We analyze how the adoption of the California Consumer Privacy Act (CCPA), which limits the acquisition, processing, and trade of consumer personal data, heterogeneously affects firms with and without previously gathered customer data. Exploiting a novel and hand-collected data set of 11,436 conversational-AI firms with rich personal information on U.S. consumers, we find that the CCPA gives a strong protection and advantage to firms with previously accumulated (in-house) data. First, products of these firms generate more customer feedback and exhibit higher product ratings after the adoption of the CCPA. Second, publicly traded firms with in-house data exhibit higher valuations, profitability, asset utilization, and they invest more after the adoption of the CCPA. Third, earnings of such firms can be more accurately predicted by analysts. To rationalize these empirical findings, we build a general equilibrium model where firms produce intermediate goods using labor and data in the form of intangible capital. Data can be traded with other firms subject to a cost representing regulatory and technical challenges. Firms differ in their ability to collect data internally, driven by their business models and/or the size of their customer base, and reliance on data. When the introduction of the CCPA increases the cost of trading data, firms with a low ability to collect in-house data and high reliance on data suffer the most as they cannot adequately substitute the previously externally purchased data.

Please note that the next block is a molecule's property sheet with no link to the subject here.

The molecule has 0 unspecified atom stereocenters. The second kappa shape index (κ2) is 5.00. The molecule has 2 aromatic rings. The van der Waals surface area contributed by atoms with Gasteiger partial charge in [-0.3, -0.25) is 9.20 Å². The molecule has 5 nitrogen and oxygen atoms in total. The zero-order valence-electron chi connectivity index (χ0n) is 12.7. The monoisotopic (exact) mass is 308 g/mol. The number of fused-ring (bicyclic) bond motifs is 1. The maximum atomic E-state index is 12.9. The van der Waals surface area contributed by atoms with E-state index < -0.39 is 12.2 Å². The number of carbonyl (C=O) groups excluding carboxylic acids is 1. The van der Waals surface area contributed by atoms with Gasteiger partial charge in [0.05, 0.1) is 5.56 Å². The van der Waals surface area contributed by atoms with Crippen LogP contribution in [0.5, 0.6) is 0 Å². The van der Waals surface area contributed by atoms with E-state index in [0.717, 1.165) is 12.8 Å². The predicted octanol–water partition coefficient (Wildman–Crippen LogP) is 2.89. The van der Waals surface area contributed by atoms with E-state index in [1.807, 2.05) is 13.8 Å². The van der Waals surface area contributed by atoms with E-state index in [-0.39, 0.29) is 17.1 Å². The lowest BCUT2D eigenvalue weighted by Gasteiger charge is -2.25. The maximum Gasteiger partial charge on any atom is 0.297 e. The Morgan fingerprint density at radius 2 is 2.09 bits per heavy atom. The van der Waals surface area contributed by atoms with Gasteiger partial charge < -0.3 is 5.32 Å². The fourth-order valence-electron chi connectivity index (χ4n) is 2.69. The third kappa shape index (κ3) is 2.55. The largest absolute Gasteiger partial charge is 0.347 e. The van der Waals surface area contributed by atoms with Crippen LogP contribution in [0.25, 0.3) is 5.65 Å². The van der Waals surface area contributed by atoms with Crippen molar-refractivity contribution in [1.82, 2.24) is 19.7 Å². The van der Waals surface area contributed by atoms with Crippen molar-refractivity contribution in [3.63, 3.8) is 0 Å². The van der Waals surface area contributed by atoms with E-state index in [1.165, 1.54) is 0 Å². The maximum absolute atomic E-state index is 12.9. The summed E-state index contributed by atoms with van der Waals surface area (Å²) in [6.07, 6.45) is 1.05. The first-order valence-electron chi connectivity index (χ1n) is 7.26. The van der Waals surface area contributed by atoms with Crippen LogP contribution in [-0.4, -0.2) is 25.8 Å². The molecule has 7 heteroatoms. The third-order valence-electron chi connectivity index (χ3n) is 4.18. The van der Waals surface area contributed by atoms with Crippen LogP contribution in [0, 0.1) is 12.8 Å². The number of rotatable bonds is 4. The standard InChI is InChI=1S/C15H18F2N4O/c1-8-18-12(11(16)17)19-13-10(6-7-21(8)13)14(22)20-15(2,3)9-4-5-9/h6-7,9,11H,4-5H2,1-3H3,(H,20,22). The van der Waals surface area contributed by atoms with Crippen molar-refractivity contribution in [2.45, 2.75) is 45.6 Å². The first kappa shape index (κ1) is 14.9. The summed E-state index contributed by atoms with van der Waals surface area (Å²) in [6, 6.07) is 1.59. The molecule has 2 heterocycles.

Contact person: Svenja Friess
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